Intuitively, following a descending chain corresponds to reducing the problem of proving P(s(i)) to proving P(s(i+1)) (do not get confused by the increasing index, s(i+1) <= s(i)). The fact that all descending chains are finite guarantees that sooner or later we will reach a problem that can not be reduced further, a base case. The minimal elements of S form the base cases to be considered in the induction proof.
Consider, for example, the set of pairs of natural numbers (i.e. S = N x N) endowed with the following comparison operation: (p, q) <= (r, s) iff (p < r) or (p = r and q <= r). With this definition, any two pairs (p, q) and (r, s) can be compared (i.e. at least one of (p, q) <= (r, s) and (r, s) <= (p, q) holds). Such a set is a totally ordered set; totally ordered set are also partially ordered sets. Quite clearly, (0, 0) is the smallest element of this set.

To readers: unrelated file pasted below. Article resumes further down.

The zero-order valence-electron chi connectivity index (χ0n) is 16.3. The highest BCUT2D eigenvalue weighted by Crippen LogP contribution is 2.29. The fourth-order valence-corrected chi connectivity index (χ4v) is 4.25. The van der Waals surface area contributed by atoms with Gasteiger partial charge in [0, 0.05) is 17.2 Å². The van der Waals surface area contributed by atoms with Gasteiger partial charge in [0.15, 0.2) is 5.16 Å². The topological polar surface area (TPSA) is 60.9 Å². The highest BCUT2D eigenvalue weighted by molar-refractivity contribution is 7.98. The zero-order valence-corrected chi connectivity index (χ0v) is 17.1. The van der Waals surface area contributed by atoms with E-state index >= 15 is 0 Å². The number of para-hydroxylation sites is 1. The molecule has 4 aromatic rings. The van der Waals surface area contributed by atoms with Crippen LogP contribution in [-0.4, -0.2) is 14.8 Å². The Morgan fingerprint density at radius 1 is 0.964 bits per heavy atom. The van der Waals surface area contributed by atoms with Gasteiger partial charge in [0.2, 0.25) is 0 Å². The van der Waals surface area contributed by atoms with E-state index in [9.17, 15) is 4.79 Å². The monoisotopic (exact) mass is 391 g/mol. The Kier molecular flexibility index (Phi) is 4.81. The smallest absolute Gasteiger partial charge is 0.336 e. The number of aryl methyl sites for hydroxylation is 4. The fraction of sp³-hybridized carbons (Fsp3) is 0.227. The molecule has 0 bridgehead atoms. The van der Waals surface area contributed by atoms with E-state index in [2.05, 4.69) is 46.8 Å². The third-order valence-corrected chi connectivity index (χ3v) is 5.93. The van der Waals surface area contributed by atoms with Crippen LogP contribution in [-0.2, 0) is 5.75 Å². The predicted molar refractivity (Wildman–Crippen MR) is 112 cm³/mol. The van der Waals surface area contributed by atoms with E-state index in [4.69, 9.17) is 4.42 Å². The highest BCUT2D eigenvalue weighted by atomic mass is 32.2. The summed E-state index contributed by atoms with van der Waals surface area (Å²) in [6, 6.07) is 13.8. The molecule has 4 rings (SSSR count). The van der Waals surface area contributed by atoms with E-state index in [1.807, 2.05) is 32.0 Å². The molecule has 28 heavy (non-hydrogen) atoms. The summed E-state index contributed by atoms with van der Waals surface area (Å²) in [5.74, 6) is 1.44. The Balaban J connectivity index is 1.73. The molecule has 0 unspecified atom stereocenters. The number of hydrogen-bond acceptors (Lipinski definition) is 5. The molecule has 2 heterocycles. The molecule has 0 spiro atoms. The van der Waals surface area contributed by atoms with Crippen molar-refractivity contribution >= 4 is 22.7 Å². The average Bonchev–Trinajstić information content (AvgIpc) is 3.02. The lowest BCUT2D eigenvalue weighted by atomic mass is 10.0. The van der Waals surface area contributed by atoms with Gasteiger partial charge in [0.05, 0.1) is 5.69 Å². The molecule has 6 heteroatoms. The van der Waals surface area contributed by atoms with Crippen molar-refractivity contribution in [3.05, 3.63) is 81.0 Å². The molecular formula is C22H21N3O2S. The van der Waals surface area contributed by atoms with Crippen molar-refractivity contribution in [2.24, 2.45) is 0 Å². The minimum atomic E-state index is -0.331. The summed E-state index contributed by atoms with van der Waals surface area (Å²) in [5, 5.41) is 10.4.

Let us change the definition above slightly. Consider S = N x N, as before but define (p, q) <= (r, s) iff (p <= r) and (q <= s). This set is partially ordered, but not totally ordered; for example, neither (5, 7) <= (6, 4), nor (6, 4) <= (5, 7) holds. Given set X = {(5, 7), (6, 4), (10, 10)}, its minimal elements are (5, 7) and (6, 4). Can you say which are the minimal elements of S?
End Aside
Sometimes we can not prove P(n+1) based solely on P(n), but we can succeed with the proof if we assume that the property holds for all natural numbers m <= n. Formally: given a natural number n >= 0 we want to prove that (for all m s.t. 0 <= m <= n: P(m) holds) => P(m+1) holds. This form of induction is called strong induction.
Note: there exist still other forms of induction; a particularly interesting example is that of structural induction, which you will discuss in section.
The Substitution Model and Correctness Proofs
Induction on the Set of Natural Numbers
Consider the well-known example of the factorial function:
fun fact n =
if n = 0
then 1
else n * fact (n - 1)

We want to prove formally that fact(n) = n! for all natural numbers n. We write down the proof by following precisely the four steps specified above:
We want to prove that, for all natural numbers n, fact(n) = n!
We perform induction on the set of natural numbers N.